Review: Selwyn Snowball

A good spend of the overdraft despite a stupid one way system and few festive trappings.

ball Christmas Selwyn winter

A Christmas Carol – The Selwyn Snowball, December 4th.

Getting to the Selwyn Snowball meant I had survived my first term – not only had I got in, but I hadn’t yet been thrown out or had to leave under Doctor’s orders.  It was going to be my own very own Cinderella’s ball… Primark heel left in the taxi on the way back, with no idea which foot was left or right, and a midday not midnight curfew when my Mum piled my stuff and me into the car.

We arrived to find a huge queue outside, but us ball virgins, determined to stay positive, chirped at the mince pies and umbrellas ‘Gosh, aren’t they organised’.  In hindsight maybe they had their priorities wrong – don’t let it take 45 minutes to get people in and then think about the mince pies.  While Cinderella was naturally gifted with wavy locks there was nothing I could do about not being blonde and the rain was re-straightening my lovingly curled hair.

Inside Selwyn’s huge court a marquee in one far corner shone like a beacon of hope, leading the way from the cloakroom, and the imminent onset of frostbite, to alcohol.  I was very excited that there were things to do, eat and drink, as if a part of me had really expected an expensive black tie bop.  Hot Pimms was poured out from cute knit clad teapots and there was a chocolate fountain where you could gamble with the cleanliness of your face and your dry cleaning bill.  While an ice bar definitely is exciting within a few hours the staff were forced to warn us in sweet tones that with the vodka luge ‘your face will get very wet… and cold’.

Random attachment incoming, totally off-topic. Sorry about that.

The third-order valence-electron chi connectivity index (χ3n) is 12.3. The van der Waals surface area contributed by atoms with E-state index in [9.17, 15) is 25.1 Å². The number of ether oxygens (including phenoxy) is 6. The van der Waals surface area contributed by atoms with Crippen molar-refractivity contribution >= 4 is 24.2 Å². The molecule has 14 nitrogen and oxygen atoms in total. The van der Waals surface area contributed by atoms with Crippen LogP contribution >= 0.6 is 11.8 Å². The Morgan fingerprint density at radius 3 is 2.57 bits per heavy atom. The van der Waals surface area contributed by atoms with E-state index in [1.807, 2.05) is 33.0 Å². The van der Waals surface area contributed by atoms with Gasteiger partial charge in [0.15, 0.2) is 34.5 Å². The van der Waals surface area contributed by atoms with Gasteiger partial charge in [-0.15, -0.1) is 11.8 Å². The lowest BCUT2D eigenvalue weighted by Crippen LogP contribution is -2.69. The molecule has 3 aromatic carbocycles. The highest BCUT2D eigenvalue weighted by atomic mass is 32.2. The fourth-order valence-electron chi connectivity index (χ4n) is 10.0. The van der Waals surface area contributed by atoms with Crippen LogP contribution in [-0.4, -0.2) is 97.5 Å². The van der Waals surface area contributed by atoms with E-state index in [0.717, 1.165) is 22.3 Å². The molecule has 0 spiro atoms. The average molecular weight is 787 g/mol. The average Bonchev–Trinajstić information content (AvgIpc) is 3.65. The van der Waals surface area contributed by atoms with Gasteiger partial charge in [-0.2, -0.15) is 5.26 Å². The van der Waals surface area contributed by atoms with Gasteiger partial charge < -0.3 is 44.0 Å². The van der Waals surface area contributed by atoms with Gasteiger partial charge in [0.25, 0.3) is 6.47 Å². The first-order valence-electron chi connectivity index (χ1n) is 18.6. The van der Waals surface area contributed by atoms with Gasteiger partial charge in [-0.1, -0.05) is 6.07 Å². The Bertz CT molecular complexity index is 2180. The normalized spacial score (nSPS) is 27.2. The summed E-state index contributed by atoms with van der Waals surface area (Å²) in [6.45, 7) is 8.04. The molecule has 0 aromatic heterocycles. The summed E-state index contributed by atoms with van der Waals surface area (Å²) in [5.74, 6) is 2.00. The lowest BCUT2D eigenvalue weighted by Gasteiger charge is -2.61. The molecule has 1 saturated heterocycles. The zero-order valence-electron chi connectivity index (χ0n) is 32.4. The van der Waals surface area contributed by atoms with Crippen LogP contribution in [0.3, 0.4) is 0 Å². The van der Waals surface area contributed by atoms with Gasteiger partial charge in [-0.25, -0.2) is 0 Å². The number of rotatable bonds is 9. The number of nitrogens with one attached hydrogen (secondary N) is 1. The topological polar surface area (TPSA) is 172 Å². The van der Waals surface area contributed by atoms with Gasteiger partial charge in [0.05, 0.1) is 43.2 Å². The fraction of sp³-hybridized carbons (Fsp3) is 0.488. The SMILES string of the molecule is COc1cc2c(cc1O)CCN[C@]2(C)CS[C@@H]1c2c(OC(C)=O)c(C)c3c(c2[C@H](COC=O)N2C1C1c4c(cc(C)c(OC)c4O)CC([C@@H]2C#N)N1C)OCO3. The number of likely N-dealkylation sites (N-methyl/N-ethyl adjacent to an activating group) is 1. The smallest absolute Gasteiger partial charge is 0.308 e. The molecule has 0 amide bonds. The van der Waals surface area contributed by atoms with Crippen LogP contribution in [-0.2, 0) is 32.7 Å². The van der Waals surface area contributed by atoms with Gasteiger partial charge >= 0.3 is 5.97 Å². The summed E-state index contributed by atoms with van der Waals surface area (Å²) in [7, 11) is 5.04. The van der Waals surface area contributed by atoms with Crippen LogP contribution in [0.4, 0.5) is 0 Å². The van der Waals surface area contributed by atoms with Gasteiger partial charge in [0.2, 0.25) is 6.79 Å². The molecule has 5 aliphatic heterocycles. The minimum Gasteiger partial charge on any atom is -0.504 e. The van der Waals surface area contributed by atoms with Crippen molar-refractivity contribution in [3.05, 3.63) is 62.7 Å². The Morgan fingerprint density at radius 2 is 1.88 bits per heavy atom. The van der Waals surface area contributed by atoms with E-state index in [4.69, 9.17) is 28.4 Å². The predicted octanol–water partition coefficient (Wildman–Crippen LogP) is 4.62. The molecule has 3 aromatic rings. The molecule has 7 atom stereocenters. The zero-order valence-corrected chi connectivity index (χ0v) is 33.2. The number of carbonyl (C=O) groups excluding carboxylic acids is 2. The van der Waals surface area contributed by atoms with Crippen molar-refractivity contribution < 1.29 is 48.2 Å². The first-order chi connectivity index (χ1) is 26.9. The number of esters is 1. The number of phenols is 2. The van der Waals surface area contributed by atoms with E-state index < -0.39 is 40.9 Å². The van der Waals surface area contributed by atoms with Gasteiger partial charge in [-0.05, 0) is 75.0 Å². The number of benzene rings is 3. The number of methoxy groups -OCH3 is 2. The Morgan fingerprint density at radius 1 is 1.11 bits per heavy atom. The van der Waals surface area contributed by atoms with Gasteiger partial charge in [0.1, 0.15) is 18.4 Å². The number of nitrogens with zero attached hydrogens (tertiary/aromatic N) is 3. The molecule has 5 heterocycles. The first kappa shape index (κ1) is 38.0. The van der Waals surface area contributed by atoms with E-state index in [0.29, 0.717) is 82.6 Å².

The carvery was clearly designed to sober up the very drunk, laying on bread and chips under some jazzed up titles, but this isn’t a complaint.  While I yearned for the poncey canapés of my dream fairytale evening I understood that like my Mum (who had told me to pack earlier in the week), the Snow Ball committee knew what was good for me.  Instead, after fighting the temptation of high carb meals posing as snacks, I was left a shaking wreck, sugar levels rocketing after far to many Smirnoff Ice’s and too much time trying to get under the chocolate fountain.  A drink was never more than a generous arm’s length away and the entertainment was brilliant, particularly the Diabolo Act where two brothers made jokes, standing on each others shoulders juggling knives with bodies that would make the Fairy Godmother grant her own wishes.  The silent disco was a huge success, keeping the punters very happy, singing out of tune and watching others trying not to trip over their gowns, and the neighbours not disturbed.

Both the ‘A Christmas Carol – The Selwyn Snowball’ and I claim to have acquainted ourselves with Dickens last term.  While it’s definitely a mature approach to my degree for me to lie to my supervisor, I was a bit disappointed that the Snowball publicity was lying to me.  A Christmas Carol was prettily projected onto one of the walls of the Selwyn court, there were some thoroughly unappealing Dickens related cocktails and some carol singers on the way in, but such a list didn’t really amount to much.  The screamingly infuriating one-way system made it really difficult to find anyone again and in parts, my Selwyn Snowball quite lonesome.  But, there was festive bonding in the lobby of the very limited girls loos as we tried to fit everyone, legs tightly crossed after too many Smirnoff Ice’s, inside to wait in the dry.

While the Snowball disappointed in a few respects, I had the night I had hoped for.  The cheque I handed over a few weeks before is now just a hazy memory, and cheques still seem like Monopoly money to me.  If my bank claims otherwise I have it all under control – the overdraft was invented by Mr. Overdraft to have fun.  Cinderella didn’t have to worry about finances and I am very pleased for one night I did the same.  £60 was well worth it.